DHS Shifts to Cloud, Agile Development
In a bid to improve its IT operations, the Department of Homeland Security has adopted agile development and is implementing cloud-based platforms.
Mon, April 08, 2013
Computerworld — In a bid to improve its IT operations, the Department of Homeland Security has adopted agile development and is turning to cloud platforms.
At a recent hearing before the House Committee on Homeland Security, DHS deputy CIO Margaret Graves gave lawmakers an overview of agile software development methodologies.
As part of its agile approach, the department is creating "user stories" to help shape systems as they are being built, Graves explained. Users are "sitting with the developer, they are talking through use cases, they are testing at appropriate times," she said.
DHS transitioned to agile last year, Graves said in her testimony.
The intent of the hearing was to look at the progress of some DHS IT projects. Approximately 15% of the department's budget, or about $6 billion, is spent on IT.
Jeff Duncan (R-S.C.) cited reports by the Government Accountability Office (GAO) and the DHS inspector general that found fault with some of department's IT spending. Of the department's 68 major IT investments, about one-third had either gone over budget or had not been completed on time.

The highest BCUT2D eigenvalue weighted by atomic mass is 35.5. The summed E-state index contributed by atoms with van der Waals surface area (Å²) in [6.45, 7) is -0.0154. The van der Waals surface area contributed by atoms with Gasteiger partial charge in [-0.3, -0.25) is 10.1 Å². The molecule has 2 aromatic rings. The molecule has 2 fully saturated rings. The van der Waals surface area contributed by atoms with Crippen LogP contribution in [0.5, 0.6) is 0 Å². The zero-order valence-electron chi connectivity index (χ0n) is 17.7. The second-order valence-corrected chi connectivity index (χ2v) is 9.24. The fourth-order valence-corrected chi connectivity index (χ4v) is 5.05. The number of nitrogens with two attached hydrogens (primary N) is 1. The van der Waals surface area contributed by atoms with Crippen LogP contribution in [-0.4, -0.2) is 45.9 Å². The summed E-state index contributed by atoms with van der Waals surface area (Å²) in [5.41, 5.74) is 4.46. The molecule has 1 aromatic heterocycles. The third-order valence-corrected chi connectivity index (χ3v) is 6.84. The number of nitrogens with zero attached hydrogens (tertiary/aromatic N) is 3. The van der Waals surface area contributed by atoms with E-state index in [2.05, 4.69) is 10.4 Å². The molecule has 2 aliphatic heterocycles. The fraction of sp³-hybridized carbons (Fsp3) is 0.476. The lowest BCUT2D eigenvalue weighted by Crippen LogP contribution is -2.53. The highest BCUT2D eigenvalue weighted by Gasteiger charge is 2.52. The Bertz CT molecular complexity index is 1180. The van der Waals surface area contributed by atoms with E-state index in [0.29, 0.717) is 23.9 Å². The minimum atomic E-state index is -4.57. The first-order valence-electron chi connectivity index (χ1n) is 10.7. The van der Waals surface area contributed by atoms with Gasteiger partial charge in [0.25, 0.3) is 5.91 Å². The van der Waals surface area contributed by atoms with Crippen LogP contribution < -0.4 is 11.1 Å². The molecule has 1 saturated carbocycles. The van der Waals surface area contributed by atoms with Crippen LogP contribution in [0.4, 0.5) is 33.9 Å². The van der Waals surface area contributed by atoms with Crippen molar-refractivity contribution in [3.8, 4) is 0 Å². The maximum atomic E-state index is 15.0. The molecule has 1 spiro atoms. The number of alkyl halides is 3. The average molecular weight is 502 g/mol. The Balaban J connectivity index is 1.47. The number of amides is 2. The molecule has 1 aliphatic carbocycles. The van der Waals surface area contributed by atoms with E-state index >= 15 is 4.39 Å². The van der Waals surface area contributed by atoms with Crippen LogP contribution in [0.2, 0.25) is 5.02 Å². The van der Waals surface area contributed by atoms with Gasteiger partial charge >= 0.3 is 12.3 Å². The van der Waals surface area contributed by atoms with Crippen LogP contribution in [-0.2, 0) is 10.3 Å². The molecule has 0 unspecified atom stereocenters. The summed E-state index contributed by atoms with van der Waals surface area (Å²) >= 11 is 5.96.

But David Powner, director of IT technology management issues at the GAO, who also testified, said he believes the agency is moving in the right direction.
That direction includes a shift to the cloud.
Graves said the DHS is consolidating 42 data centers into two, and has shut down 18 data centers so far. As part of this effort, it is implementing cloud services, including platform-as-a-service and software-as-a-service, and is moving its email system to a cloud platform.
With cloud-based systems, the cost per email box will be about $7 per user per year. That represents a substantial savings, said Graves, noting that the Federal Emergency Management Agency, which is part of DHS, has spent about $24 per user per year.
This version of this story was originally published in Computerworld's print edition. It was adapted from an article that appeared earlier on Computerworld.com.
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